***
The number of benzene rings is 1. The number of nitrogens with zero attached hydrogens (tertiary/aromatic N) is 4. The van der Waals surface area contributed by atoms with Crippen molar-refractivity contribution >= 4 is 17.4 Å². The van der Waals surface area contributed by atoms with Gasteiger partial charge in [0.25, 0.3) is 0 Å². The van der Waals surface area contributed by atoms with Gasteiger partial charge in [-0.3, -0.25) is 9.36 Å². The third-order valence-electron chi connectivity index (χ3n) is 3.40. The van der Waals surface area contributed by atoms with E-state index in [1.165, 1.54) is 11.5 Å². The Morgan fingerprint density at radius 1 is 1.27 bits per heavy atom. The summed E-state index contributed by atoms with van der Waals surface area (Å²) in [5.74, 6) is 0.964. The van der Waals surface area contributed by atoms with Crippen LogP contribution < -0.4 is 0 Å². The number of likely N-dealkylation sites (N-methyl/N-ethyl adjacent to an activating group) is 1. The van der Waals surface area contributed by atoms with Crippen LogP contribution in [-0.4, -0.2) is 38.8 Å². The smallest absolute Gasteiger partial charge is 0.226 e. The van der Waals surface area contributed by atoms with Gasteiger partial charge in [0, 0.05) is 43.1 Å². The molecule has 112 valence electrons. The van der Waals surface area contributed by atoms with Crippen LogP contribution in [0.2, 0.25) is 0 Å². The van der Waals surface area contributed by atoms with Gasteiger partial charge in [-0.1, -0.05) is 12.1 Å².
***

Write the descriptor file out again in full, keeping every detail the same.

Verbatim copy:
The number of benzene rings is 1. The number of nitrogens with zero attached hydrogens (tertiary/aromatic N) is 4. The van der Waals surface area contributed by atoms with Crippen molar-refractivity contribution >= 4 is 17.4 Å². The van der Waals surface area contributed by atoms with Gasteiger partial charge in [0.25, 0.3) is 0 Å². The van der Waals surface area contributed by atoms with Gasteiger partial charge in [-0.3, -0.25) is 9.36 Å². The third-order valence-electron chi connectivity index (χ3n) is 3.40. The van der Waals surface area contributed by atoms with E-state index in [1.165, 1.54) is 11.5 Å². The Morgan fingerprint density at radius 1 is 1.27 bits per heavy atom. The summed E-state index contributed by atoms with van der Waals surface area (Å²) in [5.74, 6) is 0.964. The van der Waals surface area contributed by atoms with Crippen LogP contribution < -0.4 is 0 Å². The number of likely N-dealkylation sites (N-methyl/N-ethyl adjacent to an activating group) is 1. The van der Waals surface area contributed by atoms with Crippen LogP contribution in [-0.4, -0.2) is 38.8 Å². The smallest absolute Gasteiger partial charge is 0.226 e. The van der Waals surface area contributed by atoms with Gasteiger partial charge in [0, 0.05) is 43.1 Å². The molecule has 112 valence electrons. The van der Waals surface area contributed by atoms with Crippen LogP contribution in [0.2, 0.25) is 0 Å². The van der Waals surface area contributed by atoms with Gasteiger partial charge in [-0.1, -0.05) is 12.1 Å².